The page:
President Barack Obama has asked that federal agencies launch an unprecedented campaign requiring government workers to monitor the behavior of their colleagues and report potential leakers under the threat of prosecution.
McClatchy reporters Jonathan Landay and Marisa Taylor wrote Tuesday that the “Insider Threat” program mandated by Pres. Obama utilizes methods that, while meant to identify security threats from within, actually provoke co-workers to spy on one another.
The program is unprecedented in scope and hopes to prevent future instances where government secrets are spilled. According to a new report, however, the Insider Threat initiative and the techniques utilized by the agencies involved are not proven to work.
Insider Threat was authorized in October 2011 after Army Private first class Bradley Manning sent classified intelligence to the website WikiLeaks, an action that government prosecutors argued in court this week aided al-Qaeda by indirectly providing them with secret documents.
Through the program, employees are asked to monitor the behavior of their peers, and could face hefty penalties if they fail to alert higher-ups of a potential breach.
Specifically, the Insider Threat program asks that officials within the ranks of federal agencies spanning all sectors of the government adopt behavioral profiling techniques that ideally would alert higher-ups of a subordinate interested in leaking intelligence. The White House, the Justice Department, the Peace Corps and the departments of Health and Human Services, Homeland Security and Education have all been asked to watch out for “high-risk persons or behaviors” among co-workers under the program, and If “indicators of insider threat behavior” are brought to attention, officials within those agencies are expected to investigate in order to curb the likelihood of another Pfc. Manning.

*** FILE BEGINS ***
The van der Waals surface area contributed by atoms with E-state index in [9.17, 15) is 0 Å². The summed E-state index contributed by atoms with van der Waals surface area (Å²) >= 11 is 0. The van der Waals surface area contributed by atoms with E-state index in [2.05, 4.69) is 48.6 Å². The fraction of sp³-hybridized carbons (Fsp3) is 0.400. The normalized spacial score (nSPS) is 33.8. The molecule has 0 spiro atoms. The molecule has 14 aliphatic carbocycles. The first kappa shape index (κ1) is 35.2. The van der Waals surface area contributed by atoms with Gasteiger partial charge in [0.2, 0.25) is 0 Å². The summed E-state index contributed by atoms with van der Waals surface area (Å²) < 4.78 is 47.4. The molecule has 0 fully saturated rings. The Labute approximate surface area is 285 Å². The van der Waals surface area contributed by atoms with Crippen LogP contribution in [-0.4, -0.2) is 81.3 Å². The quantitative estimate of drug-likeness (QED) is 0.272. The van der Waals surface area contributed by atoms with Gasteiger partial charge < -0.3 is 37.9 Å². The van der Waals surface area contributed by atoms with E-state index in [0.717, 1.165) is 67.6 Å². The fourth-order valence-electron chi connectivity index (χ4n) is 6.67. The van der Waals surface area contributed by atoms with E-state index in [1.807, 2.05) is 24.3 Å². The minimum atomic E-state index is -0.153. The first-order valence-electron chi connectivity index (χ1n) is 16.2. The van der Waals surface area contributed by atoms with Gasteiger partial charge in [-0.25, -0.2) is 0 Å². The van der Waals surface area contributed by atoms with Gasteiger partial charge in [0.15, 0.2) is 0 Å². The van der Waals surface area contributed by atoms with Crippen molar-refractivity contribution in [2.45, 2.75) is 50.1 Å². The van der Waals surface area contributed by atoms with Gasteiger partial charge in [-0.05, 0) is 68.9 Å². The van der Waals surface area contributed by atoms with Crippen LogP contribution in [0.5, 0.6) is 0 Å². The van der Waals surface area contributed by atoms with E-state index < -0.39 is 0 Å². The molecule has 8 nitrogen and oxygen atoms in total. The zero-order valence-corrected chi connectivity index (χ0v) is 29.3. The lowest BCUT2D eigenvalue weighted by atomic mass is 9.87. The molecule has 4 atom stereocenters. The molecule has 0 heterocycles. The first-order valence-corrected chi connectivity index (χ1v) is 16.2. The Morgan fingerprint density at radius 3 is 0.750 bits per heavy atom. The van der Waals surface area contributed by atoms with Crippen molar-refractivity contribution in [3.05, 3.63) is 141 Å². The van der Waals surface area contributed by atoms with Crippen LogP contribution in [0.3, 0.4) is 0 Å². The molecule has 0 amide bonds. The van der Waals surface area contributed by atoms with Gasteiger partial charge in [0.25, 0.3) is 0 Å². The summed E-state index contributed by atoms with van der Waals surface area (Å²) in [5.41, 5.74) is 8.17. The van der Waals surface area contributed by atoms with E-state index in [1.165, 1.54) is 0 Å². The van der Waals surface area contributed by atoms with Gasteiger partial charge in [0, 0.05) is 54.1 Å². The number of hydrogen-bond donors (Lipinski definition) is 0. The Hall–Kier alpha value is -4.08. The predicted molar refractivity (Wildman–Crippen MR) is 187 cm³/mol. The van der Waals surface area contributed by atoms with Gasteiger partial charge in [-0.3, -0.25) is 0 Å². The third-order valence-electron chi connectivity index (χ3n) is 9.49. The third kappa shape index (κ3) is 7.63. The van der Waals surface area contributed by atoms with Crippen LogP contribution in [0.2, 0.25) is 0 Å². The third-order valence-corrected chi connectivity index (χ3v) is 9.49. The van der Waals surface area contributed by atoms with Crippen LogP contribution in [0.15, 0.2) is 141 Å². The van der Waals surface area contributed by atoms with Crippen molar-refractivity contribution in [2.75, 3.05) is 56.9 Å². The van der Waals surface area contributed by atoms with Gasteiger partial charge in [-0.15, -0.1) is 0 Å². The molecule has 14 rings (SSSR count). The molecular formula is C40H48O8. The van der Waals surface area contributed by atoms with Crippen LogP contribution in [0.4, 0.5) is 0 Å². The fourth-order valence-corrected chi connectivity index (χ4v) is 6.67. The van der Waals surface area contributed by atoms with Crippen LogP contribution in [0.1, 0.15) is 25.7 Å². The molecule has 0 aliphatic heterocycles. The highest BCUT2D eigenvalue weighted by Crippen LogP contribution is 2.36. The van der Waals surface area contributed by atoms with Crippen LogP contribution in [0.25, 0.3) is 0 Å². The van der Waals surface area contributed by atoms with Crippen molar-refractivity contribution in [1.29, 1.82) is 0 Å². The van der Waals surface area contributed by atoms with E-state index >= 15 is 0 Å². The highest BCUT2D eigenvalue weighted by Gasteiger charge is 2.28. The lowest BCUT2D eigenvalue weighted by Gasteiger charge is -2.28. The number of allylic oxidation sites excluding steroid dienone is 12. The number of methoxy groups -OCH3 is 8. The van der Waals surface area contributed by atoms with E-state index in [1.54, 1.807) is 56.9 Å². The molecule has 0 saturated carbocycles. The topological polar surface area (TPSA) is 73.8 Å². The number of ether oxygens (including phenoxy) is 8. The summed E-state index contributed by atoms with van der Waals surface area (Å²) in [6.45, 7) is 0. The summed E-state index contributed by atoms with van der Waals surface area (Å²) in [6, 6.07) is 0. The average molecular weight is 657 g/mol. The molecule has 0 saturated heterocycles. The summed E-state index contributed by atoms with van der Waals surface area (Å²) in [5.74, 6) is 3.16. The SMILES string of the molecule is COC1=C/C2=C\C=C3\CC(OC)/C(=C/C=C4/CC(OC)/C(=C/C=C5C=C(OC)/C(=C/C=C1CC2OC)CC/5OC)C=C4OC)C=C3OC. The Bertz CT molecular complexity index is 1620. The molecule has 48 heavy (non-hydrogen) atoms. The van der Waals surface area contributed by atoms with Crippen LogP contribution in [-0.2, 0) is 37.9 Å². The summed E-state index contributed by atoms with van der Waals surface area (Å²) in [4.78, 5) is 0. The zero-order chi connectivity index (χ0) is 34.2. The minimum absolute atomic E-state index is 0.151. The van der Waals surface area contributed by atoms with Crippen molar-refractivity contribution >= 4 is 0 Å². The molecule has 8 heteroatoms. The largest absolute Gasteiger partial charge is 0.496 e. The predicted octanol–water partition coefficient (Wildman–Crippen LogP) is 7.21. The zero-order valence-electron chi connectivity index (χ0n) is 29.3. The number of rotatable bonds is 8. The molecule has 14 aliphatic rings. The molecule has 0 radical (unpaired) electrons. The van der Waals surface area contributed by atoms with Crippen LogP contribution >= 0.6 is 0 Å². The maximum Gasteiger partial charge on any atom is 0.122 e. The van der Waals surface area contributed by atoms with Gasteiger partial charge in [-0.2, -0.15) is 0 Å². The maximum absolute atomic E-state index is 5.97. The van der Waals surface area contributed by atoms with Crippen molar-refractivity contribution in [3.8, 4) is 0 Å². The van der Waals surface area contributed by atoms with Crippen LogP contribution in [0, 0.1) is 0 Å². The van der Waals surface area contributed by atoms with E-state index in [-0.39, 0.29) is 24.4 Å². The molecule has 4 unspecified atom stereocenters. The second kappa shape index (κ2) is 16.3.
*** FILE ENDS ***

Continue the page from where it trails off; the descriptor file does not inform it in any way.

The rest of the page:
Research conducted by McClatchy reporters combined with expert interviews suggest those efforts are futile, though, and aren’t proven to work.
Gene Barlow, a spokesman for the Office of the National Counterintelligence Executive, told McClatchy that “the awareness effort of the program is to teach people not only what types of activity to report, but how to report it and why it is so important to report it.” So far, though, that method hasn’t been proven to actually put potential leakers out of work.
According to McClatchy, the “indicators” that federal employees are told to monitor include stress, relationship issues, financial problems, odd work hours and random traveling.
“It simply educates employees about basic activities or behavior that might suggest a person is up to improper activity,” Barlow told reporters. On the website for his agency’s Insider Threat program, the Office claims that employees may be lured to “betray their nation for ideological reasons, a lust for money or sex, or through blackmail,” and cites threats from within as “the top counterintelligence challenge to our community.”
Barlow also stressed that the policy “does not mandate” employees to report behavior indicators, but McClatchy reporters noted that failing to act could land an eyewitness with harsh penalties, including criminal charges.
According to a 2008 National Research Council study, however, analyzing these indicators do not necessarily signal that one agent may be up to no good.
“There is no consensus in the relevant scientific community nor on the committee regarding whether any behavioral surveillance or physiological monitoring techniques are ready for use at all,” the study concluded.
“We have not found any silver bullets,” added Deana Caputo, a behavioral scientist at MITRE Corp., which assists several US agencies with their insider threat efforts. “We don’t have actually any really good profiles or pictures of a bad guy, a good guy gone bad or even the bad guy walking in to do bad things from the very beginning.”